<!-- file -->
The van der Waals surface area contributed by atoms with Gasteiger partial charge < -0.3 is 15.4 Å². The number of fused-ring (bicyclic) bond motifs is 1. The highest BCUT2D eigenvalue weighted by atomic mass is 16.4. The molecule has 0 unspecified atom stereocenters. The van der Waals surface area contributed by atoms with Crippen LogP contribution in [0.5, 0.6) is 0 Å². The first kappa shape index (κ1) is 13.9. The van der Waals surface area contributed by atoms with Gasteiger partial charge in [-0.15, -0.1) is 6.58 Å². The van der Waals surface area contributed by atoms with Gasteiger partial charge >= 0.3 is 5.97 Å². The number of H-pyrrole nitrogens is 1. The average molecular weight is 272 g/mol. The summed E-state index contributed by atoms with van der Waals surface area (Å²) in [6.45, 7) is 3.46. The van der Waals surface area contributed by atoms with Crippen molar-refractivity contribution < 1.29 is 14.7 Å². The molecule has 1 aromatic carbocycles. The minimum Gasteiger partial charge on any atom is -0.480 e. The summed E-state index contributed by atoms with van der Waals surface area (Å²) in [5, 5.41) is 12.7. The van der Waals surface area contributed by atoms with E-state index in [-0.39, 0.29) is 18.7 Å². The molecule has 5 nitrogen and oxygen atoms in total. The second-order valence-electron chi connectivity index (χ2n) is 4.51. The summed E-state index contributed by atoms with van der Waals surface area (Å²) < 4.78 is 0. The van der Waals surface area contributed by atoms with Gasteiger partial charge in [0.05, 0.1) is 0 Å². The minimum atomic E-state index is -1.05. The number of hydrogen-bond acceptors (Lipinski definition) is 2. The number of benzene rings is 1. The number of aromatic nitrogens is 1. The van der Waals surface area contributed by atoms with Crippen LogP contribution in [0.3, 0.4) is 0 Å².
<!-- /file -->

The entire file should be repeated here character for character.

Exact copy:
The van der Waals surface area contributed by atoms with Gasteiger partial charge < -0.3 is 15.4 Å². The number of fused-ring (bicyclic) bond motifs is 1. The highest BCUT2D eigenvalue weighted by atomic mass is 16.4. The molecule has 0 unspecified atom stereocenters. The van der Waals surface area contributed by atoms with Crippen LogP contribution in [0.5, 0.6) is 0 Å². The first kappa shape index (κ1) is 13.9. The van der Waals surface area contributed by atoms with Gasteiger partial charge in [-0.15, -0.1) is 6.58 Å². The van der Waals surface area contributed by atoms with Gasteiger partial charge >= 0.3 is 5.97 Å². The number of H-pyrrole nitrogens is 1. The average molecular weight is 272 g/mol. The summed E-state index contributed by atoms with van der Waals surface area (Å²) in [6.45, 7) is 3.46. The van der Waals surface area contributed by atoms with Crippen molar-refractivity contribution < 1.29 is 14.7 Å². The molecule has 1 aromatic carbocycles. The minimum Gasteiger partial charge on any atom is -0.480 e. The summed E-state index contributed by atoms with van der Waals surface area (Å²) in [5, 5.41) is 12.7. The van der Waals surface area contributed by atoms with E-state index in [-0.39, 0.29) is 18.7 Å². The molecule has 5 nitrogen and oxygen atoms in total. The second-order valence-electron chi connectivity index (χ2n) is 4.51. The summed E-state index contributed by atoms with van der Waals surface area (Å²) < 4.78 is 0. The van der Waals surface area contributed by atoms with Gasteiger partial charge in [0.05, 0.1) is 0 Å². The minimum atomic E-state index is -1.05. The number of hydrogen-bond acceptors (Lipinski definition) is 2. The number of benzene rings is 1. The number of aromatic nitrogens is 1. The van der Waals surface area contributed by atoms with Crippen LogP contribution in [0.3, 0.4) is 0 Å².